At this point, you should be aware that your inability to change isn’t about your lack of motivation or willpower, it’s your system.

That’s why I’m here! Each step of the habit creation framework I’m about to walk through with you is designed to work with your brain’s tendency for inaction, not against it. 

You can change. You can improve your life. But you can’t keep doing what you’ve been doing and expect different results. 

Let’s get into a simple five step plan that will teach you how to form new habits and create the life that you want.

Step #1: Focus On One Habit At A Time

The other day I got an email from someone who told me that she was in a rut. The email said:

 “I am in a complete rut and I feel like my feet are cemented. I know I need to make changes to my habits, and I have so many of them I don’t know where to begin! EVERYTHING in my life has changed the last few years, and my life just feels all over the place now. This is causing me to literally stand in place not knowing where to start. Ugh.”

This resonated with me heavily, because for the longest time that’s exactly the pain that I suffered through too.

I’d realize there were things about my life that needed to change, and then craft a plan for changing them that was dead before it even started.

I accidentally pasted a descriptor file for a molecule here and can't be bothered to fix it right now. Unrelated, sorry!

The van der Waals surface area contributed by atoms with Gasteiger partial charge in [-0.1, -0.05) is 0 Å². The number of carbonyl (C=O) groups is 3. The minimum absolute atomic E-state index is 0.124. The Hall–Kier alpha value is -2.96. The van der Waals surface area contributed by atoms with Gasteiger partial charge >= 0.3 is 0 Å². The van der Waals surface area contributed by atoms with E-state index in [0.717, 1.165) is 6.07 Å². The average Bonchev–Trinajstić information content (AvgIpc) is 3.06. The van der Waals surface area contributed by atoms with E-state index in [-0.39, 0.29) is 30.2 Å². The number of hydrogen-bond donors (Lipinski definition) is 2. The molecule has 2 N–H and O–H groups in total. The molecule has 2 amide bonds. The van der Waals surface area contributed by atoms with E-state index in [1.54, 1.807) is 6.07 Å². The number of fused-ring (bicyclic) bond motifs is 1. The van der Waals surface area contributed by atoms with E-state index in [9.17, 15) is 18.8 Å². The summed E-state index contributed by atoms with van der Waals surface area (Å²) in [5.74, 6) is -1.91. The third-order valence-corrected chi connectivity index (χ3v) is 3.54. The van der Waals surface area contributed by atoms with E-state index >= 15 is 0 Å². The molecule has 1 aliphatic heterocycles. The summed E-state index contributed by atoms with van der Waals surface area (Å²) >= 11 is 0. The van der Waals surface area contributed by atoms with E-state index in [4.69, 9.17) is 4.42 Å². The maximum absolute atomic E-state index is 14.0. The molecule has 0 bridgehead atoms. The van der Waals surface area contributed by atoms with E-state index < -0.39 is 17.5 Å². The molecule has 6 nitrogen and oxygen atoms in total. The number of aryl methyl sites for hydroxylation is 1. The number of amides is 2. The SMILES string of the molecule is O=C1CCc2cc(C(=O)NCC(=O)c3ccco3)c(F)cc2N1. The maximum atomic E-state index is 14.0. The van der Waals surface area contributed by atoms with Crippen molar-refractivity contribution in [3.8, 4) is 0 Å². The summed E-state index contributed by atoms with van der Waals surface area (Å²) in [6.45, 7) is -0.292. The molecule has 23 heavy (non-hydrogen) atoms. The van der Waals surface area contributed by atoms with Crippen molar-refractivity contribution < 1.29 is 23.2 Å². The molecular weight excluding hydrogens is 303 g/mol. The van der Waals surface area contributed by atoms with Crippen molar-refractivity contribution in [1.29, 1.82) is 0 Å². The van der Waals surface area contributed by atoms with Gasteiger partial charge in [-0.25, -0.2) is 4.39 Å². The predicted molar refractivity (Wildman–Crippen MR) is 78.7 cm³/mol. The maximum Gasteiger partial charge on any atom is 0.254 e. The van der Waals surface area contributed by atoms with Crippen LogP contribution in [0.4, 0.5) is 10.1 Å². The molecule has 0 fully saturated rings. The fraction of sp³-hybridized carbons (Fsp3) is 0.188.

Armed with supreme motivation, I’d tell myself that I was going to activate superman mode. I was going to start waking up early, lifting weights every day, and meditating all at once. And while writing down all of these intentions felt good in the moment, I was no superman.

It was an act that I could pull off for a few days, but eventually the missed days started to pile up and my motivation waned. But luckily, time heals all wounds – so six months later I’d dust myself off and try again.

You can have everything you want, you just can’t have it all at once. A better way to approach your habits is to put all of your energy and focus into developing one at a time. 

Will taking this approach limit your potential progress? Maybe, but at least you’ll give yourself a better shot at making that habit stick.

Would you rather commit to one change for a few months and make it stick in your life, or spend years trying and failing to integrate multiple changes at once? 

The answer seems pretty obvious to me.

 

kid playing with blocks

 Step #2: Clarify The New Behavior

Now that you know that the easiest way to form new habits is to choose one and not look back, the next dilemma is about picking the right habit.

Because at the end of the day, you can’t shut off the part of your brain that informs you of everything that’s wrong with your life.

You probably have several different habits that you want to ingratiate into your daily routine, which is completely normal. Now we need to tame that urge by picking a habit that will deliver maximum impact.